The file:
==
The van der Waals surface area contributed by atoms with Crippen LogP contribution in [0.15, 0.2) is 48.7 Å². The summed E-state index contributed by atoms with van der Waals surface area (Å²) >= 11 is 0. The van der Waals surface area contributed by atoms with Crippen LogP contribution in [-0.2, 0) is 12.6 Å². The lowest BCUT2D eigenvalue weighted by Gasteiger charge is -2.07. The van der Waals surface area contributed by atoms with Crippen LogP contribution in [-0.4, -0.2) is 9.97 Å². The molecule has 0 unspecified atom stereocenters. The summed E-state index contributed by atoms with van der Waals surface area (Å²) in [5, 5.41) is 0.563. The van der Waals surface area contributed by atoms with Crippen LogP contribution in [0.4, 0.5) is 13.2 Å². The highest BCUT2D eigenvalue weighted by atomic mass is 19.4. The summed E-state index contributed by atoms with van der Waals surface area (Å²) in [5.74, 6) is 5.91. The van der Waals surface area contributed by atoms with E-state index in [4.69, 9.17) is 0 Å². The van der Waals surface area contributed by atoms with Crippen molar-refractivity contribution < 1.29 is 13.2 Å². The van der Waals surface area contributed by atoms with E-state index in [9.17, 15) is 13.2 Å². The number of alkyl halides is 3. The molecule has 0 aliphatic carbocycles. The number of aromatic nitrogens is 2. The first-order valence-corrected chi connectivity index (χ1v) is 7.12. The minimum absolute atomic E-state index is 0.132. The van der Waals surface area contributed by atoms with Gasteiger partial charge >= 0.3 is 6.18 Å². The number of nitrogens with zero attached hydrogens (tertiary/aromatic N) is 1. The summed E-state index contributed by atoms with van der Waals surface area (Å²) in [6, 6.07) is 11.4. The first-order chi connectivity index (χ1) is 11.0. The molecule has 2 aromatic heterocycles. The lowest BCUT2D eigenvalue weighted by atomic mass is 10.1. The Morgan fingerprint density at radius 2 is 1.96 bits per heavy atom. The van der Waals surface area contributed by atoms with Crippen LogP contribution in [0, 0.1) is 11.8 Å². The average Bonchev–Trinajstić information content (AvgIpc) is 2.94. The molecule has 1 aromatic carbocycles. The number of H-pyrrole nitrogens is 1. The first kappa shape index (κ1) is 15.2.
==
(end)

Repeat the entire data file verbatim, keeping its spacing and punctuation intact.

The van der Waals surface area contributed by atoms with Crippen LogP contribution in [0.15, 0.2) is 48.7 Å². The summed E-state index contributed by atoms with van der Waals surface area (Å²) >= 11 is 0. The van der Waals surface area contributed by atoms with Crippen LogP contribution in [-0.2, 0) is 12.6 Å². The lowest BCUT2D eigenvalue weighted by Gasteiger charge is -2.07. The van der Waals surface area contributed by atoms with Crippen LogP contribution in [-0.4, -0.2) is 9.97 Å². The molecule has 0 unspecified atom stereocenters. The summed E-state index contributed by atoms with van der Waals surface area (Å²) in [5, 5.41) is 0.563. The van der Waals surface area contributed by atoms with Crippen LogP contribution in [0.4, 0.5) is 13.2 Å². The highest BCUT2D eigenvalue weighted by atomic mass is 19.4. The summed E-state index contributed by atoms with van der Waals surface area (Å²) in [5.74, 6) is 5.91. The van der Waals surface area contributed by atoms with E-state index in [4.69, 9.17) is 0 Å². The van der Waals surface area contributed by atoms with Crippen molar-refractivity contribution < 1.29 is 13.2 Å². The van der Waals surface area contributed by atoms with E-state index in [9.17, 15) is 13.2 Å². The number of alkyl halides is 3. The molecule has 0 aliphatic carbocycles. The number of aromatic nitrogens is 2. The first-order valence-corrected chi connectivity index (χ1v) is 7.12. The minimum absolute atomic E-state index is 0.132. The van der Waals surface area contributed by atoms with Gasteiger partial charge >= 0.3 is 6.18 Å². The number of nitrogens with zero attached hydrogens (tertiary/aromatic N) is 1. The summed E-state index contributed by atoms with van der Waals surface area (Å²) in [6, 6.07) is 11.4. The first-order chi connectivity index (χ1) is 11.0. The molecule has 2 aromatic heterocycles. The lowest BCUT2D eigenvalue weighted by atomic mass is 10.1. The Morgan fingerprint density at radius 2 is 1.96 bits per heavy atom. The van der Waals surface area contributed by atoms with Crippen LogP contribution in [0, 0.1) is 11.8 Å². The average Bonchev–Trinajstić information content (AvgIpc) is 2.94. The molecule has 1 aromatic carbocycles. The number of H-pyrrole nitrogens is 1. The first kappa shape index (κ1) is 15.2.